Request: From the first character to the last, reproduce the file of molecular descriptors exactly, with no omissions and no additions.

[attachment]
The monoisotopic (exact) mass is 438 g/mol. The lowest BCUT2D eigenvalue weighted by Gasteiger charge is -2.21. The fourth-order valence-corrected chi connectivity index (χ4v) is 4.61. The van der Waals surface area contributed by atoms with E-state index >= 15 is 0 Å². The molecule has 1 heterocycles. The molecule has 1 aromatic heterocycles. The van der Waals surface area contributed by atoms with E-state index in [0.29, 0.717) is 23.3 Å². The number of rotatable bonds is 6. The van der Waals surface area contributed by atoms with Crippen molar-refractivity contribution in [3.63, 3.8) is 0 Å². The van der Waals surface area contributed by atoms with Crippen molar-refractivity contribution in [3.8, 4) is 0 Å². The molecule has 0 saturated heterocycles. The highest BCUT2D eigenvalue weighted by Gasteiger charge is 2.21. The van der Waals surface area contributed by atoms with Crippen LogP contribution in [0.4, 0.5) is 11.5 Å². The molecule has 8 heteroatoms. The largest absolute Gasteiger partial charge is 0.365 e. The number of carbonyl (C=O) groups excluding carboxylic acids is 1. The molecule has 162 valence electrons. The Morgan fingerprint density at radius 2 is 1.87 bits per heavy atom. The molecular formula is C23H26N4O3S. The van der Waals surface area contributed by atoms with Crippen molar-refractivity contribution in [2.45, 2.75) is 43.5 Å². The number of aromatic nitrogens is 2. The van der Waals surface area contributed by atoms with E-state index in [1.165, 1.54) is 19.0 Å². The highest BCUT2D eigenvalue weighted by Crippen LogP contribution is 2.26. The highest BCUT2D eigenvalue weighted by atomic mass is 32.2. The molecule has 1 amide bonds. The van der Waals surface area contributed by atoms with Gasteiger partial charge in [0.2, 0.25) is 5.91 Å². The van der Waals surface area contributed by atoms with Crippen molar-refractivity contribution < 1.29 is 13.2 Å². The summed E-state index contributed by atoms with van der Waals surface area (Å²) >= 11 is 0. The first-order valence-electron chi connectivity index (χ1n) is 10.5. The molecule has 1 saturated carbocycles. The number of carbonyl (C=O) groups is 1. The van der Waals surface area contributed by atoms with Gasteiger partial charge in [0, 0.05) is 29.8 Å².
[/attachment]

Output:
The monoisotopic (exact) mass is 438 g/mol. The lowest BCUT2D eigenvalue weighted by Gasteiger charge is -2.21. The fourth-order valence-corrected chi connectivity index (χ4v) is 4.61. The van der Waals surface area contributed by atoms with E-state index >= 15 is 0 Å². The molecule has 1 heterocycles. The molecule has 1 aromatic heterocycles. The van der Waals surface area contributed by atoms with E-state index in [0.29, 0.717) is 23.3 Å². The number of rotatable bonds is 6. The van der Waals surface area contributed by atoms with Crippen molar-refractivity contribution in [3.63, 3.8) is 0 Å². The van der Waals surface area contributed by atoms with Crippen molar-refractivity contribution in [3.8, 4) is 0 Å². The molecule has 0 saturated heterocycles. The highest BCUT2D eigenvalue weighted by Gasteiger charge is 2.21. The van der Waals surface area contributed by atoms with Crippen LogP contribution in [0.4, 0.5) is 11.5 Å². The molecule has 8 heteroatoms. The largest absolute Gasteiger partial charge is 0.365 e. The number of carbonyl (C=O) groups excluding carboxylic acids is 1. The molecule has 162 valence electrons. The Morgan fingerprint density at radius 2 is 1.87 bits per heavy atom. The molecular formula is C23H26N4O3S. The van der Waals surface area contributed by atoms with Crippen molar-refractivity contribution in [2.45, 2.75) is 43.5 Å². The number of aromatic nitrogens is 2. The van der Waals surface area contributed by atoms with E-state index in [1.165, 1.54) is 19.0 Å². The highest BCUT2D eigenvalue weighted by Crippen LogP contribution is 2.26. The highest BCUT2D eigenvalue weighted by atomic mass is 32.2. The molecule has 1 amide bonds. The van der Waals surface area contributed by atoms with Gasteiger partial charge in [0.2, 0.25) is 5.91 Å². The van der Waals surface area contributed by atoms with Crippen molar-refractivity contribution < 1.29 is 13.2 Å². The summed E-state index contributed by atoms with van der Waals surface area (Å²) >= 11 is 0. The first-order valence-electron chi connectivity index (χ1n) is 10.5. The molecule has 1 saturated carbocycles. The number of carbonyl (C=O) groups is 1. The van der Waals surface area contributed by atoms with Gasteiger partial charge in [0, 0.05) is 29.8 Å².